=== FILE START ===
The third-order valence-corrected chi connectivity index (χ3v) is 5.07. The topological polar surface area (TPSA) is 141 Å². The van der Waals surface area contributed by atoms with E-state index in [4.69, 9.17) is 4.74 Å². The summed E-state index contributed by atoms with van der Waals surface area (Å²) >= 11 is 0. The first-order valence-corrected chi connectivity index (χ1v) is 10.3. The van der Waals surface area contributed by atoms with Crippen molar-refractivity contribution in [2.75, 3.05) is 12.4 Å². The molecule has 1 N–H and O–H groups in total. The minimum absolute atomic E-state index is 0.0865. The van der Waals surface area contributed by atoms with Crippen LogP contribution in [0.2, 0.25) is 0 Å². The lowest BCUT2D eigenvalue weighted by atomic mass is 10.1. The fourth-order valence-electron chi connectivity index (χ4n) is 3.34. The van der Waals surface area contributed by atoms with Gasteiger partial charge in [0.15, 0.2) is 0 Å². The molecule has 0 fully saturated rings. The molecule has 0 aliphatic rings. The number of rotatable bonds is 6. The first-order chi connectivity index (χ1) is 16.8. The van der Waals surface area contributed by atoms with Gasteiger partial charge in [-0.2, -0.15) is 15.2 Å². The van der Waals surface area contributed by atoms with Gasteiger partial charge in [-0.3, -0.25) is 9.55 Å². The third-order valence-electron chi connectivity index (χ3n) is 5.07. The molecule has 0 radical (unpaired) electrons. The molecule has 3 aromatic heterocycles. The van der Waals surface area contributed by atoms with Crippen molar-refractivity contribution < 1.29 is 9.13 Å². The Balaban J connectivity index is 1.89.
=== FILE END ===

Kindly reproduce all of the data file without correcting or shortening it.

The third-order valence-corrected chi connectivity index (χ3v) is 5.07. The topological polar surface area (TPSA) is 141 Å². The van der Waals surface area contributed by atoms with E-state index in [4.69, 9.17) is 4.74 Å². The summed E-state index contributed by atoms with van der Waals surface area (Å²) >= 11 is 0. The first-order valence-corrected chi connectivity index (χ1v) is 10.3. The van der Waals surface area contributed by atoms with Crippen molar-refractivity contribution in [2.75, 3.05) is 12.4 Å². The molecule has 1 N–H and O–H groups in total. The minimum absolute atomic E-state index is 0.0865. The van der Waals surface area contributed by atoms with Crippen LogP contribution in [0.2, 0.25) is 0 Å². The lowest BCUT2D eigenvalue weighted by atomic mass is 10.1. The fourth-order valence-electron chi connectivity index (χ4n) is 3.34. The van der Waals surface area contributed by atoms with Gasteiger partial charge in [0.15, 0.2) is 0 Å². The molecule has 0 fully saturated rings. The molecule has 0 aliphatic rings. The number of rotatable bonds is 6. The first-order chi connectivity index (χ1) is 16.8. The van der Waals surface area contributed by atoms with Gasteiger partial charge in [-0.2, -0.15) is 15.2 Å². The van der Waals surface area contributed by atoms with Gasteiger partial charge in [-0.3, -0.25) is 9.55 Å². The third-order valence-electron chi connectivity index (χ3n) is 5.07. The molecule has 0 radical (unpaired) electrons. The molecule has 3 aromatic heterocycles. The van der Waals surface area contributed by atoms with Crippen molar-refractivity contribution < 1.29 is 9.13 Å². The Balaban J connectivity index is 1.89.